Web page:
3. Lessons from the Former Yugoslavia: After the War—Bosnian Hormones and a Shiny New Cemetery
Bridge at Mostar
Exploring the city of Mostar, Bosnia-Herzegovina—with its vibrant humanity and the persistent reminders of its recent and terrible war—was both exhilarating and exhausting.
Mostar represents the best and the worst of Yugoslavia. During the Tito years, it was an idyllic mingling of cultures—Catholic Croats, Orthodox Serbs, and Muslim Bosniaks living together relative harmony, their differences spanned by an Old Bridge that symbolized an optimistic vision of a Yugoslavia where ethnicity didn’t matter. And yet, as the country unraveled in the early 1990s, Mostar was gripped by a gory three-way war among those same groups. Not so many years before my visit, the people I encountered here—those who set me up at a computer terminal in the cybercafé, stopped for me when I jaywalked, showed off their paintings, and directed the church choir—had been killing each other.
Mostar’s 400-year-old, Turkish-style stone bridge—with its elegant, single-pointed arch—was symbolic of the town's status as the place were East met West in Europe. Then, during the 1990s, Mostar became the tragic poster child of the Bosnian war. Across the world, people felt the town’s pain when its beloved bridge—bombarded for days from the hilltop above—finally collapsed into the river.
Now the bridge has been rebuilt, and Mostar is putting itself back together. But the scars of war are still evident. The Serbs who once lived here have fled deeper into the countryside, into the Republika Srpska. The two groups who still live here are effectively segregated along the front line that divided them during wartime: The Muslims on the east side, and the Croats on the west. While the two groups are making some efforts at reintegration, progress is slow. In 2005, some young Mostarians unveiled a statue of Bruce Lee, who they saw as symbolizing the fight for positive values that all sides could identify with. Lee, who fought against ethnic divisions between Chinese and Americans, represented to the people of Mostar an inspirational bridging of cultures. Sadly, two days after the unveiling, the statue was vandalized.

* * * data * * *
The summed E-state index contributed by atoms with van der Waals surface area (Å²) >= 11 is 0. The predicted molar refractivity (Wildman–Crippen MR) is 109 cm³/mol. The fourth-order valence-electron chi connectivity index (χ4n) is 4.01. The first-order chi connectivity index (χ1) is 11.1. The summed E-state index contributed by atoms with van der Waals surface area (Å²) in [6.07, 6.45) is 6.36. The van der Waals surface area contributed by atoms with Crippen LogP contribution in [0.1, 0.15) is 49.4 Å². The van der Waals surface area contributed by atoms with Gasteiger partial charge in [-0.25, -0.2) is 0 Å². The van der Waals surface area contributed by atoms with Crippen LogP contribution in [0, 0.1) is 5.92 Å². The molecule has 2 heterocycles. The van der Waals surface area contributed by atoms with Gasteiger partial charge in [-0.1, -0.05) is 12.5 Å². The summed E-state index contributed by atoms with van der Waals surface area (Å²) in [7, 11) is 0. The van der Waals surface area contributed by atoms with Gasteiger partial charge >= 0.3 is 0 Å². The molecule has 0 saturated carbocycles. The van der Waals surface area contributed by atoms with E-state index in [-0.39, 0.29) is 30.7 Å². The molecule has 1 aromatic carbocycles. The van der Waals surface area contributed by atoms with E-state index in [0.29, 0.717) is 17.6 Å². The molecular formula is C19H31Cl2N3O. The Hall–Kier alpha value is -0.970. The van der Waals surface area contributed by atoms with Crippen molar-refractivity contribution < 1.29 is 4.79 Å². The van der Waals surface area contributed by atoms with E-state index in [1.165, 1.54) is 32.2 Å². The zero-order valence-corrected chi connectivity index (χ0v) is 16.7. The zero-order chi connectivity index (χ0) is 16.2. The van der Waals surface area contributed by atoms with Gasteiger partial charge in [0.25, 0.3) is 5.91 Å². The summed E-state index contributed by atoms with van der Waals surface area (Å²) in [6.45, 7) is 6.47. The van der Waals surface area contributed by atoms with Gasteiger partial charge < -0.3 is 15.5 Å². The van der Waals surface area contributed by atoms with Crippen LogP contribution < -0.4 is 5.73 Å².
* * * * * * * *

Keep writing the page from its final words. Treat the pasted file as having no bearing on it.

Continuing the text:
But there is progress. As I explored the workaday streets of the town, it seemed that—despite the war damage—Mostar was downright thriving. Masala Square (literally “Place for Prayer” square) is designed for big gatherings. Muslim groups meet at the square before departing for Mecca on their pilgrimage, or Hajj. But on the night of my visit, there was not a hint of prayer. It was prom night. The kids were out...Bosnian hormones were raging. Being young and sexy is a great equalizer. With a beer, loud music, desirability, twinkling stars...and no war...your family’s income and your country’s GDP hardly matter. Today's 18-year-old Mostarian was a toddler during the war. Looking at these kids and their dried-apple grandparents in dusty black warming benches on the “Place for Prayer” square, I imagined that there must be quite a generation gap.
I was swirling in a snow globe of teenagers, and through the commotion, a thirtysomething local came at me with a huge smile: Alen from Orlando. Actually, he’s from Mostar, but fled to Florida during the war and now spends summers with his family here. A fan of my public television series, he immediately offered to show me around his hometown.
Alen's local perspective gave Mostar meaning. He pointed to a fig tree growing out of a small minaret. Seeming to speak as much about Mostar's people as its vegetation, Alen said, "It’s a strange thing in nature...figs can grow with almost no soil." There were blackened ruins from the war everywhere. When I asked why—after nearly two decades—the ruins had not been touched, Alen explained, “There’s confusion about who owns what. Surviving companies have no money. The Bank of Yugoslavia, which held the mortgages, is now gone. No one will invest until it’s clear who owns the buildings." I had never considered the financial confusion that follows the breakup of a country, and how it could stunt a society’s redevelopment.